FIFA Begs Fans to ‘Do the Right Thing’ and Buy Tickets as Women’s World Cup Gets Underway with Many Unsold Seats

With the Women’s World Cup getting underway Thursday, CNN reported Wednesday that FIFA was still struggling to sell tickets to the monthlong event, which is being co-hosted by Australia and New Zealand.

In an effort to turn that around, FIFA President Gianni Infantino implored New Zealanders to purchase tickets for the women’s soccer showcase.

“New Zealand, we want you. We need you,” Infantino said during a news conference Wednesday in Auckland.

“It’s never too late to do the right thing. Come to watch the matches. We need full stadiums to warm us all up,” he added, emphasizing the significance of enthusiastic support from the home crowd.

Joining Infantino was FIFA Secretary General Fatma Samoura, who echoed his sentiments and encouraged Kiwis not to delay in securing their tickets.

“We still have tickets available for some matches, so my only plea is don’t wait until the last moment,” Samoura said.

As part of the efforts to entice fans to attend the matches, the accounting firm Xero, an official partner of the Women’s World Cup, offered 20,000 free tickets for games in New Zealand’s four host cities, according to CNN.

While the complimentary ticket allocation has been fully utilized, the remaining tickets left unsold indicate interest in the event remains low.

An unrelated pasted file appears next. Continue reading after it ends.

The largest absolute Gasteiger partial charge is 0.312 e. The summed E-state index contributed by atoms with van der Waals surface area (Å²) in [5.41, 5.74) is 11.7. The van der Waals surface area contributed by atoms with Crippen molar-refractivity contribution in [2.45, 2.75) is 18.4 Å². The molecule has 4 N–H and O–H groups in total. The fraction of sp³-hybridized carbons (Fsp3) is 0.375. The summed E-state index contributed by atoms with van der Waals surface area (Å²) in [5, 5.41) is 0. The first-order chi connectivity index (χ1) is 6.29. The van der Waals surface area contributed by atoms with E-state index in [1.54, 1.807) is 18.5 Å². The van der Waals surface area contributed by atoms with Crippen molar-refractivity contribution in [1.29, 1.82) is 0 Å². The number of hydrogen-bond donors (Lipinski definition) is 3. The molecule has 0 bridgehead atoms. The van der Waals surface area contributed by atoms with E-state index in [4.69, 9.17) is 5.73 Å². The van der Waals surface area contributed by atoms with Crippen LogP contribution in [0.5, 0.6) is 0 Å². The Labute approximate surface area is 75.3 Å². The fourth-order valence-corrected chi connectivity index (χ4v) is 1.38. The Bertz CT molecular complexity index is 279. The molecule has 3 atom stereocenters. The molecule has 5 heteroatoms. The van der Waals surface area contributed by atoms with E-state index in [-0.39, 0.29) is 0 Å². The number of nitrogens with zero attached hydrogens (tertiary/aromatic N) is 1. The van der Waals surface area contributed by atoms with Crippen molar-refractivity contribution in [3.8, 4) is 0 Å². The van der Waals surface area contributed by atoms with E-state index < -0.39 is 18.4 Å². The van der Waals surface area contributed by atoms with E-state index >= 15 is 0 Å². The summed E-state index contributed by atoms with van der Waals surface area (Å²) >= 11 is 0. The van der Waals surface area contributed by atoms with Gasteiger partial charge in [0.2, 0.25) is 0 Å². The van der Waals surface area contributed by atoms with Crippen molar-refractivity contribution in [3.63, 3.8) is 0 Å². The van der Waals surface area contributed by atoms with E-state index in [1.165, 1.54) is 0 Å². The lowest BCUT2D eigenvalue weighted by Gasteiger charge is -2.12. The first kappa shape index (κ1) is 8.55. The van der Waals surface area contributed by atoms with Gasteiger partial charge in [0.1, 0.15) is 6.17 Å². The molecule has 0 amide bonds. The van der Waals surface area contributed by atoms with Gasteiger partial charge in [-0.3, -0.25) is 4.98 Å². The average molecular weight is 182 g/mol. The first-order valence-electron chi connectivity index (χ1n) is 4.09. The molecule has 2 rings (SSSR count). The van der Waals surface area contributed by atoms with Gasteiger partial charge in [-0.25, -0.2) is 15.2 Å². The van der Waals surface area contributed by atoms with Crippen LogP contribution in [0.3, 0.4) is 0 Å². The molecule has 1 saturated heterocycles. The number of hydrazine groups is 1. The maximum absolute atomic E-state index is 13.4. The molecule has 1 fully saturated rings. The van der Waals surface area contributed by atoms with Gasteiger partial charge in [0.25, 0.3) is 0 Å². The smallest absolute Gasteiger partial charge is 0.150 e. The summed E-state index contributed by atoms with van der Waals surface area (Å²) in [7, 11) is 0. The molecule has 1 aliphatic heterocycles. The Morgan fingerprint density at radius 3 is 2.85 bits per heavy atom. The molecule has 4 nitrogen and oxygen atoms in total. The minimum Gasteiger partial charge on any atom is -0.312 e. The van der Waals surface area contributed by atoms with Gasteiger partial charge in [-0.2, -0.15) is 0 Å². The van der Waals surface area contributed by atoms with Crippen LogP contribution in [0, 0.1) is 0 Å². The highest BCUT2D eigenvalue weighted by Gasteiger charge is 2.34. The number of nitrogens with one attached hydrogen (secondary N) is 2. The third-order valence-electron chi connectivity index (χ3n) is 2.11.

The exact reason is unclear.

The Associated Press noted that the country’s Football Ferns have never won a World Cup group match.

“A larger problem,” it said, “is that soccer is not generally a widely supported sport in New Zealand and attracting fans to stadiums in the coldest months of the year was always going to be a hard sell.”

In the United States, the women’s soccer team has alienated many conservative fans with liberal political rants and social justice advocacy.

Infantino, in his unwavering support for the women’s game, continued to promote the sport in an effort to sell more tickets.

He confidently addressed the skepticism people have for women’s soccer, saying, “Many people … still believe that women’s football is not, you know, great, a great game or it’s not so entertaining or it’s a kind of a bad copy of men’s football, or some stuff like that. Well, when they watch a game for the first time, they will actually see that it’s a fantastic game.”

Infantino’s claim that women’s soccer is on an equal footing with the men’s game has been undermined by matches where top women’s teams have lost to amateur men and even boys.

Adding to the significance of this Women’s World Cup, FIFA has moved to bring players’ pay closer to what the men receive in the World Cup.

FIFA is ensuring direct payments to the female participants, marking the first time in history that such compensation is guaranteed. Each player participating in the tournament will receive a minimum of $30,000 from a record $110 million prize pot.

According to a March news release, Infantino said that “a total package of USD 152 million would be on offer at this year’s tournament – three times more than at the previous FIFA Women’s World Cup in France four years ago and over 10 times more than the amount offered at the 2015 tournament in Canada.”

The move reflects the efforts of the USWNT and others in lobbying for equal pay despite the undeniable reality that women’s soccer generates less revenue and has a smaller fan base than men’s soccer.

The passionate pleas from Infantino and Samoura underscore the disparity between how the liberal media view women’s soccer and how most of the ticket-buying public sees the sport.

This article appeared originally on The Western Journal.


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